Sales at Halfords dropped off in December, as the spread of the Omicron variant of Covid caused consumers to stay at home, while supply chain disruption delayed deliveries of some its children’s bicycles.
The cycling and motoring retailer said sales of children’s bikes started well during the 13 weeks to the end of December but were knocked by unexpected freight delays.
This was compounded by the drop in footfall at Halfords stores, as consumers behaved cautiously amid fears of Omicron.
The retailer said in September it was experiencing supply chain disruption, after previously benefiting from a bike boom during the pandemic as commuters and families tried out transport on two wheels.
Halfords said there had been a “strong performance during October and November but a drop-off in performance in the latter part of the period as the Omicron variant grew in prominence”.
Sales of cycling products during the festive period dropped by 2.1% compared with 2019, while sales of motoring products also dropped by 1.5% over the same period, leading to an overall fall of 1.8%.
The retailer closed more than 10% of its shops during the pandemic, as it sought to make its store estate more profitable, leaving it with 404 Halfords stores. Viewed on a like-for-like basis, by comparing sales at stores that remain open, retail sales rose by 5.6% during the final three months of the year.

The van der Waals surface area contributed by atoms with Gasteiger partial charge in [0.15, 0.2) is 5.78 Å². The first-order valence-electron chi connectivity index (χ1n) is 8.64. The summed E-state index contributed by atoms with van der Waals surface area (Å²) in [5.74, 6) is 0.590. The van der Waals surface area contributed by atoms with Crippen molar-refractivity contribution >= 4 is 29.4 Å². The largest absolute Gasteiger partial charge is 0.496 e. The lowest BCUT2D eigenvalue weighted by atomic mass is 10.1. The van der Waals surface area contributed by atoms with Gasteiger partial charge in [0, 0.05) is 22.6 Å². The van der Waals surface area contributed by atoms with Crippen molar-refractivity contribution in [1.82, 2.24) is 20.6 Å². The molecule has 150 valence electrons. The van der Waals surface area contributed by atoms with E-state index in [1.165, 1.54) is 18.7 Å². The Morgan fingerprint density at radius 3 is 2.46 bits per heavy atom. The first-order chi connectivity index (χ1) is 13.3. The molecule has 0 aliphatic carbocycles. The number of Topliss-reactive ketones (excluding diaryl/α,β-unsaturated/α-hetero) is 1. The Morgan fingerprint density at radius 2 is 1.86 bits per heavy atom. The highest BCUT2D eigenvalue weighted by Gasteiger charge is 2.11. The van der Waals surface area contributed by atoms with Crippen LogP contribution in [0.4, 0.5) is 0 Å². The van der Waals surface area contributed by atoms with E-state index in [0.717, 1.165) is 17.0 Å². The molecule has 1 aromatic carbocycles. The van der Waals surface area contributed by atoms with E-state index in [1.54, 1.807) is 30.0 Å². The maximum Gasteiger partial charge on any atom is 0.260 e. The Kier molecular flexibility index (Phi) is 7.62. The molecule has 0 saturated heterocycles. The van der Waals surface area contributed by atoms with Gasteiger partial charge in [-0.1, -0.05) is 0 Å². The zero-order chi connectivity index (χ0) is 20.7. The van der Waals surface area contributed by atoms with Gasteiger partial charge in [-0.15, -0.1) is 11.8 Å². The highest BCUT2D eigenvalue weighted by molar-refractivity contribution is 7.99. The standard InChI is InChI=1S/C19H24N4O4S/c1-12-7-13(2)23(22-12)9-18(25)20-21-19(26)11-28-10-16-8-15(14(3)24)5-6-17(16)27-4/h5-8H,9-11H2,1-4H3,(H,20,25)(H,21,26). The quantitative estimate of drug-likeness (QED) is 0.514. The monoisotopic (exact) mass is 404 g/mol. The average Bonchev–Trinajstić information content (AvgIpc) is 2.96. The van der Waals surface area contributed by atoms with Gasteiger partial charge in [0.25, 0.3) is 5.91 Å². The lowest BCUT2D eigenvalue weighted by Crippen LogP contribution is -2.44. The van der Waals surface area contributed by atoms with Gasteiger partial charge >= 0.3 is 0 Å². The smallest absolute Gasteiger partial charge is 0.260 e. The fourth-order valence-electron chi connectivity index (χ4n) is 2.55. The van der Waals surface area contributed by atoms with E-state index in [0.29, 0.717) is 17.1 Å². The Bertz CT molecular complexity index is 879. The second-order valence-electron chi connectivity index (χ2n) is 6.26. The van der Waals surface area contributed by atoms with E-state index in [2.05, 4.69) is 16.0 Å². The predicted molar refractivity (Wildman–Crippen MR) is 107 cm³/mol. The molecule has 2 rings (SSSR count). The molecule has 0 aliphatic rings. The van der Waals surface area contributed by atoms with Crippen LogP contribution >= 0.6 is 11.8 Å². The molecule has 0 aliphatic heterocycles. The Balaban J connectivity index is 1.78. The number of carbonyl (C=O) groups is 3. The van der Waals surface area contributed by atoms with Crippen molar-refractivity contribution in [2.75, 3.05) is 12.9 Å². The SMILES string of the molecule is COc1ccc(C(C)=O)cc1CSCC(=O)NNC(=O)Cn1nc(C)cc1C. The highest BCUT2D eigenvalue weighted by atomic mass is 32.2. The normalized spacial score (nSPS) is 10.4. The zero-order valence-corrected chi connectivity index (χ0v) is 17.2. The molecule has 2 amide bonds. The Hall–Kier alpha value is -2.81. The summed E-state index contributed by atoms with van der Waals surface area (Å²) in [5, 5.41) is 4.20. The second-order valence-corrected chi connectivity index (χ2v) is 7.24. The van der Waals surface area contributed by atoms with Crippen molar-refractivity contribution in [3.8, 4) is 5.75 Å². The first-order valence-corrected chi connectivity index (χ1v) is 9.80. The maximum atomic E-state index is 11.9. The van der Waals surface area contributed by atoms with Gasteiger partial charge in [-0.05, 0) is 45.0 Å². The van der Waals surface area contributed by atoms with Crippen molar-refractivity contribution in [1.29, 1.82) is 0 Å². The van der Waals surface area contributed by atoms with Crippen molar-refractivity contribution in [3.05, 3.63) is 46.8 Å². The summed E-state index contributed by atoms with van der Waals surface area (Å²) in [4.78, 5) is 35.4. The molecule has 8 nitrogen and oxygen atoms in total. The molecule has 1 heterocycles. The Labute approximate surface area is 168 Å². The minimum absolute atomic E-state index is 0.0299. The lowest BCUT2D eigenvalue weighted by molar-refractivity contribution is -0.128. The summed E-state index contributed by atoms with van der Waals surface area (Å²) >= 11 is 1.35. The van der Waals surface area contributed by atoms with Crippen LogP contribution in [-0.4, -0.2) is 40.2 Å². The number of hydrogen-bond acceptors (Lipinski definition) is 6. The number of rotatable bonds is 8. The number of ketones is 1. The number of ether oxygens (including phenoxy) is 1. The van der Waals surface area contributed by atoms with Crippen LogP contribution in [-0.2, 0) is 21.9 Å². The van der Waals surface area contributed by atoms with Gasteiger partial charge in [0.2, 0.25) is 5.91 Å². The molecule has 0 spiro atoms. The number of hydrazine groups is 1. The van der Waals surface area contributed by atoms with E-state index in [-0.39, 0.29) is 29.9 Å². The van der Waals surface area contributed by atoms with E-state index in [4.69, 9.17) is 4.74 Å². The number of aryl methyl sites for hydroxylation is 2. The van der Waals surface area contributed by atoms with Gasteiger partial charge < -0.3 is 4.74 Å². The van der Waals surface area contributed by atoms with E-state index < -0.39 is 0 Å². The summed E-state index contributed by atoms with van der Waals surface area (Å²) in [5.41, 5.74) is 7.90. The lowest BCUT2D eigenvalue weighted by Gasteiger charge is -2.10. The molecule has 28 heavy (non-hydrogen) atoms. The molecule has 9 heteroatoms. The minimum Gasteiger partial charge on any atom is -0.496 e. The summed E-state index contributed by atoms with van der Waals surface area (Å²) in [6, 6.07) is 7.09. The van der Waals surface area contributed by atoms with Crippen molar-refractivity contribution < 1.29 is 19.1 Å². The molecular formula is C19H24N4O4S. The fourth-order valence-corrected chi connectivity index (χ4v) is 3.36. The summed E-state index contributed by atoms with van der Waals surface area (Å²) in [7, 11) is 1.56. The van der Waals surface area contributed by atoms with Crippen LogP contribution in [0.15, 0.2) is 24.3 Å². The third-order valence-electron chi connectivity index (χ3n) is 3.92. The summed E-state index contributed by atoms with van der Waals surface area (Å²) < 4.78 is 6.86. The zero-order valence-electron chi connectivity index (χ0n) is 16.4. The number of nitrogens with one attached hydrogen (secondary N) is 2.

Halfords’ trading during the festive period was boosted by the performance of its auto centres, where like-for-like sales rose by 33%, thanks for greater demand from drivers for MOTs.
The chief executive, Graham Stapleton, said: “The outstanding performance from our autocentres business confirms the rationale behind our recent acquisitions. With the recent addition of National to the group, motoring will represent more than 70% of our revenue, and we expect to carry out 7.5m motoring servicing jobs a year.”
He added that the company planned to offer car servicing in more locations across the country, at garages and mobile service vans.
The retailer said the knock to trading showed that Covid-19 remained a challenge for businesses, although it expected the impact of Omicron to dwindle.
Halfords also expects sales of motoring products to reduce in the coming months, as consumers take fewer domestic holidays.